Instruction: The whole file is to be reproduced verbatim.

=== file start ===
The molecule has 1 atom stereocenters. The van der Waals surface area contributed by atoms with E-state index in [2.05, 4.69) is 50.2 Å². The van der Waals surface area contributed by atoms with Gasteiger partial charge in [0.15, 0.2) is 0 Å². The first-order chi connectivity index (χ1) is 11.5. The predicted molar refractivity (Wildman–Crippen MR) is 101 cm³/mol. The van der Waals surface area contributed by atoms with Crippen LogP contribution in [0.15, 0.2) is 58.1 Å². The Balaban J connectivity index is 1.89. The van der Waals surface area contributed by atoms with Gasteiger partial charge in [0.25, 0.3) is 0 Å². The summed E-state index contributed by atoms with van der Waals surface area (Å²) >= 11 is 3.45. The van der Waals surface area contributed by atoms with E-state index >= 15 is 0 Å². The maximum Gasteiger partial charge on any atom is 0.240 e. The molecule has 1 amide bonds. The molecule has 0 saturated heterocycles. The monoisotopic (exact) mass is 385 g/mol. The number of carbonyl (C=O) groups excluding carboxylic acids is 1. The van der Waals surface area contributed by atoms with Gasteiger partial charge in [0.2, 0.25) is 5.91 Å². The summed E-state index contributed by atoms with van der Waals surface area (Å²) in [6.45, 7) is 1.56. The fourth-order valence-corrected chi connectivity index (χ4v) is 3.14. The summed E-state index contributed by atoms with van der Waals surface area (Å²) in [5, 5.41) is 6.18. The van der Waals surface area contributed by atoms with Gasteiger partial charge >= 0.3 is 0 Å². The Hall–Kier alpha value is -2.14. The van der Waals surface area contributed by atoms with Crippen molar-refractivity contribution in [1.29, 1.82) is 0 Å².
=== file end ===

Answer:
The molecule has 1 atom stereocenters. The van der Waals surface area contributed by atoms with E-state index in [2.05, 4.69) is 50.2 Å². The van der Waals surface area contributed by atoms with Gasteiger partial charge in [0.15, 0.2) is 0 Å². The first-order chi connectivity index (χ1) is 11.5. The predicted molar refractivity (Wildman–Crippen MR) is 101 cm³/mol. The van der Waals surface area contributed by atoms with Crippen LogP contribution in [0.15, 0.2) is 58.1 Å². The Balaban J connectivity index is 1.89. The van der Waals surface area contributed by atoms with Gasteiger partial charge in [0.25, 0.3) is 0 Å². The summed E-state index contributed by atoms with van der Waals surface area (Å²) >= 11 is 3.45. The van der Waals surface area contributed by atoms with E-state index >= 15 is 0 Å². The maximum Gasteiger partial charge on any atom is 0.240 e. The molecule has 1 amide bonds. The molecule has 0 saturated heterocycles. The monoisotopic (exact) mass is 385 g/mol. The number of carbonyl (C=O) groups excluding carboxylic acids is 1. The van der Waals surface area contributed by atoms with Gasteiger partial charge in [0.2, 0.25) is 5.91 Å². The summed E-state index contributed by atoms with van der Waals surface area (Å²) in [6.45, 7) is 1.56. The fourth-order valence-corrected chi connectivity index (χ4v) is 3.14. The summed E-state index contributed by atoms with van der Waals surface area (Å²) in [5, 5.41) is 6.18. The van der Waals surface area contributed by atoms with Gasteiger partial charge >= 0.3 is 0 Å². The Hall–Kier alpha value is -2.14. The van der Waals surface area contributed by atoms with Crippen molar-refractivity contribution in [1.29, 1.82) is 0 Å².